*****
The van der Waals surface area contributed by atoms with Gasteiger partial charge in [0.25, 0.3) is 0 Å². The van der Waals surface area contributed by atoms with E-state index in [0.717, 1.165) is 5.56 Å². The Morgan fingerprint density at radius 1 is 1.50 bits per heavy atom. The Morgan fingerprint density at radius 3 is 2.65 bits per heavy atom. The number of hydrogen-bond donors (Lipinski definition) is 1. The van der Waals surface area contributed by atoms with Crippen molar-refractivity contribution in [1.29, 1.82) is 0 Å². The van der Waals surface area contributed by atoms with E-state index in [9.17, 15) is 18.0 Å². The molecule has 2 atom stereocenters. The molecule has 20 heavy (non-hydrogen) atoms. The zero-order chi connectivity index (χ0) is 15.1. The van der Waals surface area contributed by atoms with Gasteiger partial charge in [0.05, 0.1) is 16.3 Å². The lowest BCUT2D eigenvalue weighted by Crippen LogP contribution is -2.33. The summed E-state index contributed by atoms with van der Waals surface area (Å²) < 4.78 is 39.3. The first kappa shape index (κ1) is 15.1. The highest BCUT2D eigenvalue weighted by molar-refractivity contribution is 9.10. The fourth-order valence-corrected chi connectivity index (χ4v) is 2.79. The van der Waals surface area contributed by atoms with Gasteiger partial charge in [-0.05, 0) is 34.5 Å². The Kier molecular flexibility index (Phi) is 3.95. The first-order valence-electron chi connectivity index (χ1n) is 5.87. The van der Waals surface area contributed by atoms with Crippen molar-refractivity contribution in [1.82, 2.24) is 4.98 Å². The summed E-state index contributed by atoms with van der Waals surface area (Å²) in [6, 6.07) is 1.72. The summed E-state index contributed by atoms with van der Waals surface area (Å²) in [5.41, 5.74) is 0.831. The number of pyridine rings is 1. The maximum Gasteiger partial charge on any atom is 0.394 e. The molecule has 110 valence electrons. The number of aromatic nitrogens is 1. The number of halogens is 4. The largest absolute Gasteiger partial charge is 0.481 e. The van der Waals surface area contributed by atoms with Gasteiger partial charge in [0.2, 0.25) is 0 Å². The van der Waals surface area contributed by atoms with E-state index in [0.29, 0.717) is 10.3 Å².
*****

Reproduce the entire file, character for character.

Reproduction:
The van der Waals surface area contributed by atoms with Gasteiger partial charge in [0.25, 0.3) is 0 Å². The van der Waals surface area contributed by atoms with E-state index in [0.717, 1.165) is 5.56 Å². The Morgan fingerprint density at radius 1 is 1.50 bits per heavy atom. The Morgan fingerprint density at radius 3 is 2.65 bits per heavy atom. The number of hydrogen-bond donors (Lipinski definition) is 1. The van der Waals surface area contributed by atoms with Crippen molar-refractivity contribution in [1.29, 1.82) is 0 Å². The van der Waals surface area contributed by atoms with E-state index in [9.17, 15) is 18.0 Å². The molecule has 2 atom stereocenters. The molecule has 20 heavy (non-hydrogen) atoms. The zero-order chi connectivity index (χ0) is 15.1. The van der Waals surface area contributed by atoms with Gasteiger partial charge in [0.05, 0.1) is 16.3 Å². The lowest BCUT2D eigenvalue weighted by Crippen LogP contribution is -2.33. The summed E-state index contributed by atoms with van der Waals surface area (Å²) < 4.78 is 39.3. The first kappa shape index (κ1) is 15.1. The highest BCUT2D eigenvalue weighted by molar-refractivity contribution is 9.10. The fourth-order valence-corrected chi connectivity index (χ4v) is 2.79. The van der Waals surface area contributed by atoms with Gasteiger partial charge in [-0.05, 0) is 34.5 Å². The Kier molecular flexibility index (Phi) is 3.95. The first-order valence-electron chi connectivity index (χ1n) is 5.87. The van der Waals surface area contributed by atoms with Crippen molar-refractivity contribution in [1.82, 2.24) is 4.98 Å². The summed E-state index contributed by atoms with van der Waals surface area (Å²) in [6, 6.07) is 1.72. The summed E-state index contributed by atoms with van der Waals surface area (Å²) in [5.41, 5.74) is 0.831. The number of pyridine rings is 1. The maximum Gasteiger partial charge on any atom is 0.394 e. The molecule has 110 valence electrons. The number of aromatic nitrogens is 1. The number of halogens is 4. The largest absolute Gasteiger partial charge is 0.481 e. The van der Waals surface area contributed by atoms with Gasteiger partial charge in [0.2, 0.25) is 0 Å². The van der Waals surface area contributed by atoms with E-state index in [0.29, 0.717) is 10.3 Å².